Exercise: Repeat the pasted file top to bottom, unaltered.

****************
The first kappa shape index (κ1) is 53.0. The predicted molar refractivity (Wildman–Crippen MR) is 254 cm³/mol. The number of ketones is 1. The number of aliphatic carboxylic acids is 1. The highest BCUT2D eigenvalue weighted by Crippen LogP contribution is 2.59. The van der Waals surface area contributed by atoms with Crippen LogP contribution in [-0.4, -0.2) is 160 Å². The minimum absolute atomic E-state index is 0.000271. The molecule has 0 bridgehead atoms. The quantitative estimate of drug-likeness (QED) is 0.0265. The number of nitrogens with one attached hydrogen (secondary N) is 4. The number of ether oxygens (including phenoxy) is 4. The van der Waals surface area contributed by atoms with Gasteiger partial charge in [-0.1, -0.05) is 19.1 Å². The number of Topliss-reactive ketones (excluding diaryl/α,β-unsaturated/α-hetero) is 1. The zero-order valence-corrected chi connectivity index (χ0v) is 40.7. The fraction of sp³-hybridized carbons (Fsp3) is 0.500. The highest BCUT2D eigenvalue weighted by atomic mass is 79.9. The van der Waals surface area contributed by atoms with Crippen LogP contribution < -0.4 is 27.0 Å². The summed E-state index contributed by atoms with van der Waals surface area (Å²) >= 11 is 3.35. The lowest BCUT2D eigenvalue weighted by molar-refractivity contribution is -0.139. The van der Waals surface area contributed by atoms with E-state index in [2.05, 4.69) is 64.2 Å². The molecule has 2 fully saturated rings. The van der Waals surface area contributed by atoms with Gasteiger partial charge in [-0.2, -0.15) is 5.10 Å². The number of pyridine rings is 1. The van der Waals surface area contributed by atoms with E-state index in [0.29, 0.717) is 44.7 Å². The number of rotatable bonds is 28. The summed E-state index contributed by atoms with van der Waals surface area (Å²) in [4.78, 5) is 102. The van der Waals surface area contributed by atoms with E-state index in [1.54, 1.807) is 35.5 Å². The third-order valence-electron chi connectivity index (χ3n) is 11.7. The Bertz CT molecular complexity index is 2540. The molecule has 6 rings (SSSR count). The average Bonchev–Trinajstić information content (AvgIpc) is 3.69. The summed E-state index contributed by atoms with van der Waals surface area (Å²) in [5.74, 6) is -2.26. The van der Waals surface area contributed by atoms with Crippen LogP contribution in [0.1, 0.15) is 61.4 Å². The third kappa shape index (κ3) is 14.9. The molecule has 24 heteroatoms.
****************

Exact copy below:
The first kappa shape index (κ1) is 53.0. The predicted molar refractivity (Wildman–Crippen MR) is 254 cm³/mol. The number of ketones is 1. The number of aliphatic carboxylic acids is 1. The highest BCUT2D eigenvalue weighted by Crippen LogP contribution is 2.59. The van der Waals surface area contributed by atoms with Crippen LogP contribution in [-0.4, -0.2) is 160 Å². The minimum absolute atomic E-state index is 0.000271. The molecule has 0 bridgehead atoms. The quantitative estimate of drug-likeness (QED) is 0.0265. The number of nitrogens with one attached hydrogen (secondary N) is 4. The number of ether oxygens (including phenoxy) is 4. The van der Waals surface area contributed by atoms with Gasteiger partial charge in [-0.1, -0.05) is 19.1 Å². The number of Topliss-reactive ketones (excluding diaryl/α,β-unsaturated/α-hetero) is 1. The zero-order valence-corrected chi connectivity index (χ0v) is 40.7. The fraction of sp³-hybridized carbons (Fsp3) is 0.500. The highest BCUT2D eigenvalue weighted by atomic mass is 79.9. The van der Waals surface area contributed by atoms with Crippen LogP contribution < -0.4 is 27.0 Å². The summed E-state index contributed by atoms with van der Waals surface area (Å²) >= 11 is 3.35. The lowest BCUT2D eigenvalue weighted by molar-refractivity contribution is -0.139. The van der Waals surface area contributed by atoms with E-state index in [2.05, 4.69) is 64.2 Å². The molecule has 2 fully saturated rings. The van der Waals surface area contributed by atoms with Gasteiger partial charge in [-0.2, -0.15) is 5.10 Å². The number of pyridine rings is 1. The van der Waals surface area contributed by atoms with E-state index in [0.29, 0.717) is 44.7 Å². The number of rotatable bonds is 28. The summed E-state index contributed by atoms with van der Waals surface area (Å²) in [4.78, 5) is 102. The van der Waals surface area contributed by atoms with E-state index in [1.54, 1.807) is 35.5 Å². The third-order valence-electron chi connectivity index (χ3n) is 11.7. The Bertz CT molecular complexity index is 2540. The molecule has 6 rings (SSSR count). The average Bonchev–Trinajstić information content (AvgIpc) is 3.69. The summed E-state index contributed by atoms with van der Waals surface area (Å²) in [5.74, 6) is -2.26. The van der Waals surface area contributed by atoms with Crippen LogP contribution in [0.1, 0.15) is 61.4 Å². The third kappa shape index (κ3) is 14.9. The molecule has 24 heteroatoms.